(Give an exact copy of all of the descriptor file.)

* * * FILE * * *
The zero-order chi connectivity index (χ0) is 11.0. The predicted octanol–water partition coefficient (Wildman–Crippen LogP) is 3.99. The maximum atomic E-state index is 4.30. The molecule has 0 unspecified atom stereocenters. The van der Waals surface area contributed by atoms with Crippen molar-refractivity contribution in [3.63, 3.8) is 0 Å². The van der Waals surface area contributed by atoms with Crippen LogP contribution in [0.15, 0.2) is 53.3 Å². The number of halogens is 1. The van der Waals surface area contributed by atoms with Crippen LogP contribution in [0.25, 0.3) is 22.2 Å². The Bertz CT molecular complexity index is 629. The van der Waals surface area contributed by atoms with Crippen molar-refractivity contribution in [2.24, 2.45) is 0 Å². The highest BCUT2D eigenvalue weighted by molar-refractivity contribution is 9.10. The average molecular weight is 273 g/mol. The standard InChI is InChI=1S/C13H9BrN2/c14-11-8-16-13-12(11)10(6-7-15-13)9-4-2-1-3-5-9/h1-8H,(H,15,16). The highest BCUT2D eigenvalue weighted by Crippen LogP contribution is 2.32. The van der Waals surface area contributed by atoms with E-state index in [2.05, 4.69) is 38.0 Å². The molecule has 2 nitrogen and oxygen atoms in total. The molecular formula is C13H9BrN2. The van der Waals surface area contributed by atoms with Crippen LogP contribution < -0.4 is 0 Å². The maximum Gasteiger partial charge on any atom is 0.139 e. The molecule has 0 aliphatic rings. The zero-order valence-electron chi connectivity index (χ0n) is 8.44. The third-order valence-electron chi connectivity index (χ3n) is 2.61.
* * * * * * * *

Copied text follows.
The zero-order chi connectivity index (χ0) is 11.0. The predicted octanol–water partition coefficient (Wildman–Crippen LogP) is 3.99. The maximum atomic E-state index is 4.30. The molecule has 0 unspecified atom stereocenters. The van der Waals surface area contributed by atoms with Crippen molar-refractivity contribution in [3.63, 3.8) is 0 Å². The van der Waals surface area contributed by atoms with Crippen LogP contribution in [0.15, 0.2) is 53.3 Å². The number of halogens is 1. The van der Waals surface area contributed by atoms with Crippen LogP contribution in [0.25, 0.3) is 22.2 Å². The Bertz CT molecular complexity index is 629. The van der Waals surface area contributed by atoms with Crippen molar-refractivity contribution in [2.24, 2.45) is 0 Å². The highest BCUT2D eigenvalue weighted by molar-refractivity contribution is 9.10. The average molecular weight is 273 g/mol. The standard InChI is InChI=1S/C13H9BrN2/c14-11-8-16-13-12(11)10(6-7-15-13)9-4-2-1-3-5-9/h1-8H,(H,15,16). The highest BCUT2D eigenvalue weighted by Crippen LogP contribution is 2.32. The van der Waals surface area contributed by atoms with E-state index in [2.05, 4.69) is 38.0 Å². The molecule has 2 nitrogen and oxygen atoms in total. The molecular formula is C13H9BrN2. The van der Waals surface area contributed by atoms with Crippen LogP contribution < -0.4 is 0 Å². The maximum Gasteiger partial charge on any atom is 0.139 e. The molecule has 0 aliphatic rings. The zero-order valence-electron chi connectivity index (χ0n) is 8.44. The third-order valence-electron chi connectivity index (χ3n) is 2.61.